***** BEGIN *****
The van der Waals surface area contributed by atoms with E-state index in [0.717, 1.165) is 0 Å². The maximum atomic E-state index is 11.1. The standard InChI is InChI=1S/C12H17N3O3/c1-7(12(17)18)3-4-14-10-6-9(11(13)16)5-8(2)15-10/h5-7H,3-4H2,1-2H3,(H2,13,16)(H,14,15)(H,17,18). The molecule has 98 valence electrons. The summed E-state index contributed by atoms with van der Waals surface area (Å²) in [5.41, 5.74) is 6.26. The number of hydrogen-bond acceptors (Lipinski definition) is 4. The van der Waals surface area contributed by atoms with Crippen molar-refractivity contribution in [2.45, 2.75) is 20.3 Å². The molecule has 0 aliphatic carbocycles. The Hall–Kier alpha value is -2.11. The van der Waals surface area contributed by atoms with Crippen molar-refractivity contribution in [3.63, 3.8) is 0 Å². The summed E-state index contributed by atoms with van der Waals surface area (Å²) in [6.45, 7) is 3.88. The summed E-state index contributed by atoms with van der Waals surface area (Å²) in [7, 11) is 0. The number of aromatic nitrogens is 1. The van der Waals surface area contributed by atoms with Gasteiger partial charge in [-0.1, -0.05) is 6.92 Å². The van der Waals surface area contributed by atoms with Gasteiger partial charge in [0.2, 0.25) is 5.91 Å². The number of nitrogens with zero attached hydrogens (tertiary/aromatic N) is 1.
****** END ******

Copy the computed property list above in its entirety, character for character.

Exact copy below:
The van der Waals surface area contributed by atoms with E-state index in [0.717, 1.165) is 0 Å². The maximum atomic E-state index is 11.1. The standard InChI is InChI=1S/C12H17N3O3/c1-7(12(17)18)3-4-14-10-6-9(11(13)16)5-8(2)15-10/h5-7H,3-4H2,1-2H3,(H2,13,16)(H,14,15)(H,17,18). The molecule has 98 valence electrons. The summed E-state index contributed by atoms with van der Waals surface area (Å²) in [5.41, 5.74) is 6.26. The number of hydrogen-bond acceptors (Lipinski definition) is 4. The van der Waals surface area contributed by atoms with Crippen molar-refractivity contribution in [2.45, 2.75) is 20.3 Å². The molecule has 0 aliphatic carbocycles. The Hall–Kier alpha value is -2.11. The van der Waals surface area contributed by atoms with Crippen molar-refractivity contribution in [3.63, 3.8) is 0 Å². The summed E-state index contributed by atoms with van der Waals surface area (Å²) in [6.45, 7) is 3.88. The summed E-state index contributed by atoms with van der Waals surface area (Å²) in [7, 11) is 0. The number of aromatic nitrogens is 1. The van der Waals surface area contributed by atoms with Gasteiger partial charge in [-0.1, -0.05) is 6.92 Å². The van der Waals surface area contributed by atoms with Gasteiger partial charge in [0.2, 0.25) is 5.91 Å². The number of nitrogens with zero attached hydrogens (tertiary/aromatic N) is 1.